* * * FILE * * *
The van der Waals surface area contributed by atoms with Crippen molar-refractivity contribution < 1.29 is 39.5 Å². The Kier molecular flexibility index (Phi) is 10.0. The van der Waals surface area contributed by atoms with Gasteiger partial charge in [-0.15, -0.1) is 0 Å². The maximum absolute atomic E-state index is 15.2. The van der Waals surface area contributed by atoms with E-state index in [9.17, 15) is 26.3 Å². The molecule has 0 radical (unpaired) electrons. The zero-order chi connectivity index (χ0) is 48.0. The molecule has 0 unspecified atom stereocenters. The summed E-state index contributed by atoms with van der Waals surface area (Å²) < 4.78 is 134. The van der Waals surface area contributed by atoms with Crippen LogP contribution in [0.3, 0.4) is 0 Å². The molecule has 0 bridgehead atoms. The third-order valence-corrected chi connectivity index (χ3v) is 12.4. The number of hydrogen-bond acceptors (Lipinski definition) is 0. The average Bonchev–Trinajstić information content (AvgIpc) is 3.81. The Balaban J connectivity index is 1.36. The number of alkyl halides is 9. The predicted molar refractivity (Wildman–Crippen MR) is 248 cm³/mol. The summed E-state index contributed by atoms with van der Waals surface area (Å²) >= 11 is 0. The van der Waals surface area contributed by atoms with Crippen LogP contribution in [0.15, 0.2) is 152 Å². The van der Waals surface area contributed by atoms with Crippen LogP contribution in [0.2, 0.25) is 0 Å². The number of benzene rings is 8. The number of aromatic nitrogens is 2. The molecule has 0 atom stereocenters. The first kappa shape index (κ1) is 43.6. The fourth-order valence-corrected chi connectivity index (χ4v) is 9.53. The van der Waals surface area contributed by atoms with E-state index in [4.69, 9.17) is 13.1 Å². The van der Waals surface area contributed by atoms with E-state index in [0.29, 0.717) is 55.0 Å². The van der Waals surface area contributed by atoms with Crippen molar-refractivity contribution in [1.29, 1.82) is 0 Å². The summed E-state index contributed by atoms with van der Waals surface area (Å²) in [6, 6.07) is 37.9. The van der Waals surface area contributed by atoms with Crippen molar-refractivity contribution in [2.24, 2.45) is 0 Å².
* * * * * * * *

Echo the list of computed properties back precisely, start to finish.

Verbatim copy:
The van der Waals surface area contributed by atoms with Crippen molar-refractivity contribution < 1.29 is 39.5 Å². The Kier molecular flexibility index (Phi) is 10.0. The van der Waals surface area contributed by atoms with Gasteiger partial charge in [-0.15, -0.1) is 0 Å². The maximum absolute atomic E-state index is 15.2. The van der Waals surface area contributed by atoms with E-state index in [9.17, 15) is 26.3 Å². The molecule has 0 radical (unpaired) electrons. The zero-order chi connectivity index (χ0) is 48.0. The molecule has 0 unspecified atom stereocenters. The summed E-state index contributed by atoms with van der Waals surface area (Å²) < 4.78 is 134. The van der Waals surface area contributed by atoms with Crippen LogP contribution in [0.3, 0.4) is 0 Å². The molecule has 0 bridgehead atoms. The third-order valence-corrected chi connectivity index (χ3v) is 12.4. The number of hydrogen-bond acceptors (Lipinski definition) is 0. The average Bonchev–Trinajstić information content (AvgIpc) is 3.81. The Balaban J connectivity index is 1.36. The number of alkyl halides is 9. The predicted molar refractivity (Wildman–Crippen MR) is 248 cm³/mol. The summed E-state index contributed by atoms with van der Waals surface area (Å²) >= 11 is 0. The van der Waals surface area contributed by atoms with Crippen LogP contribution in [0.15, 0.2) is 152 Å². The van der Waals surface area contributed by atoms with Crippen LogP contribution in [0.2, 0.25) is 0 Å². The number of benzene rings is 8. The number of aromatic nitrogens is 2. The molecule has 0 atom stereocenters. The first kappa shape index (κ1) is 43.6. The fourth-order valence-corrected chi connectivity index (χ4v) is 9.53. The van der Waals surface area contributed by atoms with E-state index in [4.69, 9.17) is 13.1 Å². The van der Waals surface area contributed by atoms with E-state index in [0.29, 0.717) is 55.0 Å². The van der Waals surface area contributed by atoms with Crippen molar-refractivity contribution in [1.29, 1.82) is 0 Å². The summed E-state index contributed by atoms with van der Waals surface area (Å²) in [6, 6.07) is 37.9. The van der Waals surface area contributed by atoms with Crippen molar-refractivity contribution in [2.24, 2.45) is 0 Å².